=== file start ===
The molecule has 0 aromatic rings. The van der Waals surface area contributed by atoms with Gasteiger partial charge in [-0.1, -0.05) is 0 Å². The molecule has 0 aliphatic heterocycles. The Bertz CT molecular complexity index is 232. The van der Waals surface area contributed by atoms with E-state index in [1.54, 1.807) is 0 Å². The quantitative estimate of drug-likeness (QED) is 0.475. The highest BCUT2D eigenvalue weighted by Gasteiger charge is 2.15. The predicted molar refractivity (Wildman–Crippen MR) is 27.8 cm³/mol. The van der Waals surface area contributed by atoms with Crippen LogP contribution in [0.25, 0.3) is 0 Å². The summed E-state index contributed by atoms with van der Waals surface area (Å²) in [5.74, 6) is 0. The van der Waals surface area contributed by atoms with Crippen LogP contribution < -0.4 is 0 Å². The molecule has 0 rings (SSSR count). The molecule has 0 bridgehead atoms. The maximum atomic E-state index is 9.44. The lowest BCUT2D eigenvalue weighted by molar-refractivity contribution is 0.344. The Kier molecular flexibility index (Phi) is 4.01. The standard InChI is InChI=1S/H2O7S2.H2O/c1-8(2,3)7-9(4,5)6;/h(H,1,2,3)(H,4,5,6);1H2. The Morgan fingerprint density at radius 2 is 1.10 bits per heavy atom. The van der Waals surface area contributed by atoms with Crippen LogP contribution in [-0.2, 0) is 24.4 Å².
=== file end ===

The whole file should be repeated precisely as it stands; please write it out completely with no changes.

The molecule has 0 aromatic rings. The van der Waals surface area contributed by atoms with Gasteiger partial charge in [-0.1, -0.05) is 0 Å². The molecule has 0 aliphatic heterocycles. The Bertz CT molecular complexity index is 232. The van der Waals surface area contributed by atoms with E-state index in [1.54, 1.807) is 0 Å². The quantitative estimate of drug-likeness (QED) is 0.475. The highest BCUT2D eigenvalue weighted by Gasteiger charge is 2.15. The predicted molar refractivity (Wildman–Crippen MR) is 27.8 cm³/mol. The van der Waals surface area contributed by atoms with Crippen LogP contribution in [0.25, 0.3) is 0 Å². The summed E-state index contributed by atoms with van der Waals surface area (Å²) in [5.74, 6) is 0. The van der Waals surface area contributed by atoms with Crippen LogP contribution < -0.4 is 0 Å². The molecule has 0 rings (SSSR count). The molecule has 0 bridgehead atoms. The maximum atomic E-state index is 9.44. The lowest BCUT2D eigenvalue weighted by molar-refractivity contribution is 0.344. The Kier molecular flexibility index (Phi) is 4.01. The standard InChI is InChI=1S/H2O7S2.H2O/c1-8(2,3)7-9(4,5)6;/h(H,1,2,3)(H,4,5,6);1H2. The Morgan fingerprint density at radius 2 is 1.10 bits per heavy atom. The van der Waals surface area contributed by atoms with Crippen LogP contribution in [-0.2, 0) is 24.4 Å².